Creating a successful SMS marketing campaign
WRITTEN BY DR. PIET STREICHER, MANAGING DIRECTOR, BULKSMS.COM
SMS marketing is a very accessible way for small businesses to build relationships with new and existing customers. It is the marketing medium of choice for businesses seeking to maximise their exposure while minimising their cost as it places product or service messages directly in the hands of targeted customers.
A successful mobile marketing campaign needs to have advertising creative that appeals to your target market and is in line with industry rules. Adverts adhering to these fundamentals will give consumers the confidence to engage with your brand using their cell phone.
Get a shortcode
A shortcode is sourced from an SMS messaging provider or an agency that specialises in mobile marketing. Depending on your needs, going the agency route allows you to outsource your campaign. If you wish to control all aspects of the campaign, then securing a dedicated or shared shortcode from an SMS messaging provider is the best choice.
The difference between a dedicated and shared shortcode is that with a shared number you are limited to a specific keyword which may be campaign or brand specific while with a dedicated shortcode you have the option of running multiple campaigns, each with a different keyword on the same shortcode.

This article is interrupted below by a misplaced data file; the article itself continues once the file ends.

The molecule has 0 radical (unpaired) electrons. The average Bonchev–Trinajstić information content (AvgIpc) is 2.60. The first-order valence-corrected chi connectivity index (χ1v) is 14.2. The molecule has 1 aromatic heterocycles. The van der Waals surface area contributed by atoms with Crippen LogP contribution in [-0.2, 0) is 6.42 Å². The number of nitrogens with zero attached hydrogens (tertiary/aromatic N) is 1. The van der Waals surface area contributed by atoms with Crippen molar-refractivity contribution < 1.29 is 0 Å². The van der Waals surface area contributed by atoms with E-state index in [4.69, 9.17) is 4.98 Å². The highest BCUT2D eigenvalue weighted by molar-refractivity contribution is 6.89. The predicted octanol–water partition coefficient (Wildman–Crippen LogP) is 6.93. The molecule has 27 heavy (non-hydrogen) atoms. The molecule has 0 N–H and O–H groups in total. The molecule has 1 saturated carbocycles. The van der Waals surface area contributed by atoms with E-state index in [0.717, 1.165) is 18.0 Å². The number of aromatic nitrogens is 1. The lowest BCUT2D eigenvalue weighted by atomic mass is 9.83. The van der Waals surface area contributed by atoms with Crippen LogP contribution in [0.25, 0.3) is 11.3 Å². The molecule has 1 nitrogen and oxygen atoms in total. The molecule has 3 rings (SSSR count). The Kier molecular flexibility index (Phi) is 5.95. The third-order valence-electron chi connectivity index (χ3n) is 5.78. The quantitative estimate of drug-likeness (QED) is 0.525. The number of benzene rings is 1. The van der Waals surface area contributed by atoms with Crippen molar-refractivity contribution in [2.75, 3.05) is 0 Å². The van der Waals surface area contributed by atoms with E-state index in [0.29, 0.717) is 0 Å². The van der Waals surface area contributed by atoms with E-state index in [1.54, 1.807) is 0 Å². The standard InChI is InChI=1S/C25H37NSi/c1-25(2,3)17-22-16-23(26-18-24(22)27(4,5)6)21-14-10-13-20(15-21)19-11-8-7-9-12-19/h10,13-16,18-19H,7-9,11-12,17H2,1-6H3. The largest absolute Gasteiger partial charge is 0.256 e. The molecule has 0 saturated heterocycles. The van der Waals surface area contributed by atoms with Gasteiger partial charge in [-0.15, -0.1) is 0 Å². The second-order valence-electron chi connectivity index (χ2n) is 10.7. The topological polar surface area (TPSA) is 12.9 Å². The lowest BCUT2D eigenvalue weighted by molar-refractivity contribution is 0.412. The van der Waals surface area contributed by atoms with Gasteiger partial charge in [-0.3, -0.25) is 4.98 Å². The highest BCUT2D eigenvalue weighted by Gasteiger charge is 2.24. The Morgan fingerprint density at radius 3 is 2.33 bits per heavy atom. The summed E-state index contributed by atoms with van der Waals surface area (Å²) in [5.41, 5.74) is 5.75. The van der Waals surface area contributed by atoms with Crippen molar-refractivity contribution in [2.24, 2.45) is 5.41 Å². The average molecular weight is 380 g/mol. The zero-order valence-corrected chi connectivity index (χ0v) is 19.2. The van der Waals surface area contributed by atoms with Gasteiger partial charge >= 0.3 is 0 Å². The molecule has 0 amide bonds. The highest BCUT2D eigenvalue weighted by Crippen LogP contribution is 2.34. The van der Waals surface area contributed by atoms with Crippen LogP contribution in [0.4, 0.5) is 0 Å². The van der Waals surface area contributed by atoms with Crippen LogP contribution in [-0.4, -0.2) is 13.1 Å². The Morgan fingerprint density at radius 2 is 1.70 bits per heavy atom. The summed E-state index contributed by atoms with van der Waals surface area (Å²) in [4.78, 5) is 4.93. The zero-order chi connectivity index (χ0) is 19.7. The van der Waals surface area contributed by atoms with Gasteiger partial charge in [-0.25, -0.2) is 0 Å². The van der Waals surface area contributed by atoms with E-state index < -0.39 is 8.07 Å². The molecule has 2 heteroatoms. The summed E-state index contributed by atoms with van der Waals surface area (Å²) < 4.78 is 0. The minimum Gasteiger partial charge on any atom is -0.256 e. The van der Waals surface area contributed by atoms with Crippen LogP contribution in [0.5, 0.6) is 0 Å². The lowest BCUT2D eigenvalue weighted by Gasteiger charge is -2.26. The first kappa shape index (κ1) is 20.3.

Know the advertising rules
Now you are ready to get the advertising creative polished to maximise your SMS call to action. Without taking away from your advertising copy, it is important to know what the Wireless Application Service Providers’ Association (WASPA) advertising rules say for the media you will be advertising in. These industry regulations can be found on WASPA’s website.
There are three key things to check on for adverts in print and digital media. The first is that the one-off cost of the SMS must be shown immediately below, or above, or adjacent to the advertised shortcode. This is the case even if a standard rated shortcode is promoted.
The second is that in the different media the applicable font size and format for SMS pricing must be adhered to. Lastly, the terms and conditions of the campaign need to be clearly visible in the promotional material. For example, when displayed on packaging for FMCG products, the shortcode, the cost per SMS, and the terms and conditions for the promotion must be placed as close together.
Taken together, these two steps will ensure that you get your mobile marketing campaigns started on the right foot.
SMS marketing could be ‘push campaigns’ (outbound messaging about new products and service promotions to existing clients with a recent commercial relationship who have opted in for SMS communications) or ‘pull campaigns’ (incoming messaging, where customers respond by sending an SMS to a shortcode), or a combination of both.